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Our world is developing fast. From mining projects to housing complexes to highways, major projects are constantly happening across the developed world. While geotechnical engineering is often not highlighted in the public eye, all projects that involve construction on the earth will require geotechnical input. With safety and building standards constantly evolving and improving, it is important that geotechnical design risks are being effectively understood and communicated so that well-informed design decisions are being made. The process for understanding these project risks begins with site investigations.
A geotechnical site investigation for design is the process of gathering available existing information, along with new information and compiling it to facilitate an understanding of the ground conditions at a particular project site. Drilling is one of the most common methods used to provide new data for geotechnical site investigations. One of the first places to understand the subsurface is historical water well drilling logs. It is clear that drilling is an incredibly versatile and necessary tool for geotechnical engineers and allows them to understand the subsurface better, identify potential hazards that could exist, and decrease uncertainty and project risk. Having more data allows an engineer to make more informed design decisions, particularly when working on highly complex ground conditions projects. While most geotechnical design concepts and decisions are made primarily with judgement and years of experience, drilling data fills in the gaps. This article explores the many drilling methods used today in geotechnical site investigations and describes the benefits, primary applications and considerations to make when choosing a drilling method.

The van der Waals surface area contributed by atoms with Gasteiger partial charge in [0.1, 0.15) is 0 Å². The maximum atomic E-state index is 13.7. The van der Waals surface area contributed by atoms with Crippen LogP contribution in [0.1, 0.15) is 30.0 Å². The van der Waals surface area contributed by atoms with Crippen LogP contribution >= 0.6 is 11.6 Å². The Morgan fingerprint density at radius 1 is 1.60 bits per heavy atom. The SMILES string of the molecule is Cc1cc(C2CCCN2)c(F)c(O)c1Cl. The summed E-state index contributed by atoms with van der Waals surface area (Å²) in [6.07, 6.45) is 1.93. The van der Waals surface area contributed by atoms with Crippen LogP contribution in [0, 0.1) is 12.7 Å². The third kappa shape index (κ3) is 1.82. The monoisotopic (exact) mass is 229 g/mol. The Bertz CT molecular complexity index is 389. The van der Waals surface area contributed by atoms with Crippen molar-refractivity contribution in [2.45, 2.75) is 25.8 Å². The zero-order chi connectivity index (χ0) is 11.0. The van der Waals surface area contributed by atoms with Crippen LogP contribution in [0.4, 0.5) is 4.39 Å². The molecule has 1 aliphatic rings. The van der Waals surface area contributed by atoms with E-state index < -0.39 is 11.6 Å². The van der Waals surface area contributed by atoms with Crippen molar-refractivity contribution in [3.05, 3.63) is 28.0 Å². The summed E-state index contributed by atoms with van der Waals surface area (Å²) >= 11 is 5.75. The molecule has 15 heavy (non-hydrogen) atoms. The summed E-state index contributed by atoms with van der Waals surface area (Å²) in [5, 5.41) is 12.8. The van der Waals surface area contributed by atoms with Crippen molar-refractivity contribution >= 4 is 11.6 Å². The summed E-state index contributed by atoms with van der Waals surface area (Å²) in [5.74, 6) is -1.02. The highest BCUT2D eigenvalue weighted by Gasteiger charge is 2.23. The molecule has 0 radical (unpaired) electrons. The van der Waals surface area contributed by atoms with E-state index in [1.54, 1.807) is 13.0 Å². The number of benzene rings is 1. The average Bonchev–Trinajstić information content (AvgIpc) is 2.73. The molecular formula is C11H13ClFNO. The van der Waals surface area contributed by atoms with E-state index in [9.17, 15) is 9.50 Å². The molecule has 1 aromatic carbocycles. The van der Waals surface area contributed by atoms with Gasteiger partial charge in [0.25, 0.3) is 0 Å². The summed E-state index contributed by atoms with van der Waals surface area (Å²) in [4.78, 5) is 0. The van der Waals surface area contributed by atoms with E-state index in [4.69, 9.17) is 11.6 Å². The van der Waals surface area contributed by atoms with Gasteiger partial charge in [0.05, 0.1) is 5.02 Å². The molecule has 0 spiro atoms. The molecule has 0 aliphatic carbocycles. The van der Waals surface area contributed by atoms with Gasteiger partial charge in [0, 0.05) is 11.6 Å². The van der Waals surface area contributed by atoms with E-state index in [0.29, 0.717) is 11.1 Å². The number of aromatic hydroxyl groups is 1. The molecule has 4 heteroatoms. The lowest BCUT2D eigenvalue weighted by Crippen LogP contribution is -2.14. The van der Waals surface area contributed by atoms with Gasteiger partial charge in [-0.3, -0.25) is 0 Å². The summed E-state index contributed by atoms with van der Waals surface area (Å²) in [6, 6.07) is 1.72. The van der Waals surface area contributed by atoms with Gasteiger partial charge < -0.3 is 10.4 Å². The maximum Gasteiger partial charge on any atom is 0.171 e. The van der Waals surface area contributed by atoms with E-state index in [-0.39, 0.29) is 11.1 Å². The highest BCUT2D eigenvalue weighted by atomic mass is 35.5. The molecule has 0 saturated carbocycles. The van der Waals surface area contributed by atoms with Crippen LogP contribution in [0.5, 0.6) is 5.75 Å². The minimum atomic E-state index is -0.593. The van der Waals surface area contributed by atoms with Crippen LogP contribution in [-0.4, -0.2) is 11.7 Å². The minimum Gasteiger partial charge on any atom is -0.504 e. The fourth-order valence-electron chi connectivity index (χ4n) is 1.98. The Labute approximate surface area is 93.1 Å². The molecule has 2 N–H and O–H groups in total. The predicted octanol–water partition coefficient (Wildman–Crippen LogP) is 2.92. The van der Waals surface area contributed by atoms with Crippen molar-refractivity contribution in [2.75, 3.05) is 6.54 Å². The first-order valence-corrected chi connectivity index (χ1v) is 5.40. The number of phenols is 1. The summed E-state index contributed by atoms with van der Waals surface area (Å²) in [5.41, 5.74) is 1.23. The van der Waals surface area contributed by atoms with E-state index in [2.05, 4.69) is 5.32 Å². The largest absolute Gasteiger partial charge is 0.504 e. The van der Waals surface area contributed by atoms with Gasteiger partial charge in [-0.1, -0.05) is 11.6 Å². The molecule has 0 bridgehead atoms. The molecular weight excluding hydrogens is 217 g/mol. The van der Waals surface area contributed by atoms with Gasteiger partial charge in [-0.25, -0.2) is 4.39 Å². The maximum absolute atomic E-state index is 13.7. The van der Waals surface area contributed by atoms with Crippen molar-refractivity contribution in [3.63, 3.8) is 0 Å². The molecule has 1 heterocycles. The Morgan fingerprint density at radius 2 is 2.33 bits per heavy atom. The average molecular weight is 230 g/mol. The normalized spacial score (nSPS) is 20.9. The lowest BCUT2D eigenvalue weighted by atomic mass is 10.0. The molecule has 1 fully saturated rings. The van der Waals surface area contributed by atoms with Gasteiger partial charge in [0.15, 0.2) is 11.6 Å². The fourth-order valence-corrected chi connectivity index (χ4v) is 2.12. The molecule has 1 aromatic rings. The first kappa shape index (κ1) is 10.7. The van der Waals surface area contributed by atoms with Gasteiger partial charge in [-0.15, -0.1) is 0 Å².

2 Drilling in Overburden
Two main categories of material can be encountered in a drill hole, assuming the ground on the project site is native material: soil and rock. This section will focus on drilling in overburden (soil), one of the most common materials to find at a project site, depending on the geographic location.
2.1 Solid Stem Auger
Solid stem auger (SSA) drilling is one of the most common and cost-effective methods used in geotechnical investigations. The fast and easy setup time paired with the versatility in mounting on multiple rig types makes auger drilling a great choice for many projects. The following section will describe the process of auger drilling and how it works in practice, along with its benefits and downsides.
Solid stem auger drilling works using drill rods shaped like corkscrews to advance into the soil using rotation. Auger drill rods are usually about 1.5 meters or 5 feet in length and consist of multiple flights. The auger advances using the downward force from the drill rig combined with a clockwise rotation. Depending on the objectives of the geotechnical investigation and the soil type, it may be possible to obtain an undisturbed soil sample from the auger flights. When sampling, rather than spinning the augers counterclockwise to remove them, the augers are pulled directly out of the hole. As long as the soil is not too loose, this removes the entire soil column from the hole and allows the drilling inspector or engineer to pull samples directly off the flights (known as grab samples). A highly cohesive soil like stiff clay may require significant pulling power from the drill rig to remove the soil column for a sample. In some scenarios, the soil cohesion may prove too difficult to sample, and it will need to be rotated out, leaving the soil down the hole. Alternatively, very loose soil may fall off the flights, particularly if the desired sample is a few auger lengths downhole.